In the later years of his life, Allen was drawn to the idea of colonization—to Africa, Haiti, and Canada—as an answer to the needs of African Americans who, as freed-persons, faced discrimination and exploitation. His son, John Allen, was one of the leaders of the Haitian immigrants in 1824. The capstone of Allen's career came six years later, when he presided over the first meeting of the National Negro Convention movement—an umbrella organization that launched a coordinated reform movement among black Americans and provided an institutional structure for black abolitionism. When death came to Allen shortly thereafter, his funeral was attended by a vast concourse of black and white Philadelphians.
See also African Methodist Episcopal Church
George, Carol V. R. Segregated Sabbaths: Richard Allen and the Rise of Independent Black Churches. New York: Oxford University Press, 1972.
Wesley, Charles H. Richard Allen, Apostle of Freedom. 2d ed. Washington, D.C.: Associated Publishers, 1969.
gary b. nash (1996)
ALLEN, RICHARD (February 14, 1760–March 26, 1831), minister and businessperson, is regarded as the founder of the African Methodist Episcopal (AME) Church—the first African American denomination. Although he is generally regarded as the first bishop of the African Methodist Episcopal denomination, in actuality he was the second bishop. Daniel Coker was elected before Allen but was more concerned about African missions, and therefore Allen was elected as Coker's replacement.
Allen was born a slave but gained his freedom around 1781 by working during his free hours as a woodcutter, bricklayer, and wagon driver. He converted to Methodism during his late teens, and following his emancipation he began preaching during his travels around Delaware, New Jersey, and Pennsylvania while working odd jobs to support himself. In 1785 Allen was frequently assigned by Francis Ashbury to fill preach, and he also accompanied Richard Whatcoat on the Baltimore circuit.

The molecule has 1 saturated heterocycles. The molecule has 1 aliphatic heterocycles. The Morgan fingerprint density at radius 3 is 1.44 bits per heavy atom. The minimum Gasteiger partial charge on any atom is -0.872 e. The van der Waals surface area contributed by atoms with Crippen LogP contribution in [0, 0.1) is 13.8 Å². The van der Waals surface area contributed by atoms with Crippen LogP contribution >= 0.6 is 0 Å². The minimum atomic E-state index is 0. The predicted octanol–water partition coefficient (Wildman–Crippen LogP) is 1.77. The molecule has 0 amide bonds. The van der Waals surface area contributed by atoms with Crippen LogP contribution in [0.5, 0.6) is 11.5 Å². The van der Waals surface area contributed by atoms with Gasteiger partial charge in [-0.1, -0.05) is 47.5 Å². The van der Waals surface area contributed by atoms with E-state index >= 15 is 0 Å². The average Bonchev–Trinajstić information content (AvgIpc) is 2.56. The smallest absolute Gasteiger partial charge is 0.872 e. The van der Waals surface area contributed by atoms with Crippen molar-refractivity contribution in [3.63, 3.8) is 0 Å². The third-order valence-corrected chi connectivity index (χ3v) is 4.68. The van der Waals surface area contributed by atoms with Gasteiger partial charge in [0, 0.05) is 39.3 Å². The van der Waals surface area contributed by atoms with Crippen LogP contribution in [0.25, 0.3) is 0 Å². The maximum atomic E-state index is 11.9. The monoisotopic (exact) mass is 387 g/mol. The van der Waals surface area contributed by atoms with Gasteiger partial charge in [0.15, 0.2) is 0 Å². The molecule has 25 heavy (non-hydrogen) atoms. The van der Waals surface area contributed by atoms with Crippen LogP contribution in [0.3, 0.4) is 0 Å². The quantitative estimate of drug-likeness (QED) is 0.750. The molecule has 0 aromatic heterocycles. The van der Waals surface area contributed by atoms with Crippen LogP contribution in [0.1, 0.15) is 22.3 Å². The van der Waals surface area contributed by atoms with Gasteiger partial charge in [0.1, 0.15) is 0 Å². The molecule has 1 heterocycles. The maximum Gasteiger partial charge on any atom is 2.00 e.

Allen moved to Philadelphia in 1786 and began to associate with Absalom Jones (1746–1818) and other free blacks at Saint George's Methodist Church. Allen and Jones started a prayer group among the free black population and organized the Free African Society in 1787 for the purpose of mutual aid, support, and ministry to widows, orphans, and the sick. This was the first African American society organized in the United States. Philadelphia had the largest free African American population in the country, and the Free African Society was one of the major public gathering places for black people.
The success of Jones and Allen's ministry and preaching precipitated a crisis at Saint George's—what to do with the increased number of black worshippers. The white church leaders attempted to resolved the issue by segregating black worshippers in the balcony. However, on a Sunday in November 1787, after Jones seated himself in one of the front pews of the balcony, he was instructed by one of the ushers to move further to the rear of the balcony. Jones refused, and a scuffle ensued as the ushers tried to forcibly remove Jones from his seat. Jones, Allen, and the other black worshippers left the sanctuary.
Jones and Allen subsequently led regular worship services in what was called the African Church, and by 1792 their group's members were raising funds to construct a church building. The worshippers differed, however, over the choice of denominational affiliation. Most of the members voted for affiliation with the Episcopal Church. Jones went with the majority and eventually became an Episcopal priest, but Allen went with the minority that favored Methodism.
Allen reclaimed an old blacksmith's shop and renovated it into a chapel for those who preferred the Methodist style of worship. Work on the church was delayed for several months, because much of the energies of members of the Free African Society were required to help minister among the sick and tend to the dead during the yellow fever epidemic that struck Philadelphia in 1793. Bishop Ashbury dedicated Allen's chapel as Bethel Church on July 29, 1794, twelve days after Jones's Saint Thomas African Episcopal Church was dedicated.
Because Bethel was a part of the Methodist system of government, and because Allen lacked ordination, the church was still subject to white control and influence. Even though Allen was Bethel's leader, the church had to cooperate with visiting white preachers assigned to its pulpit. Allen was ordained as a deacon in 1799, but this still restricted his authority to celebrate the Lord's Supper and perform the sacrament of baptism or weddings beyond his assignment or when the ruling white elder was absent.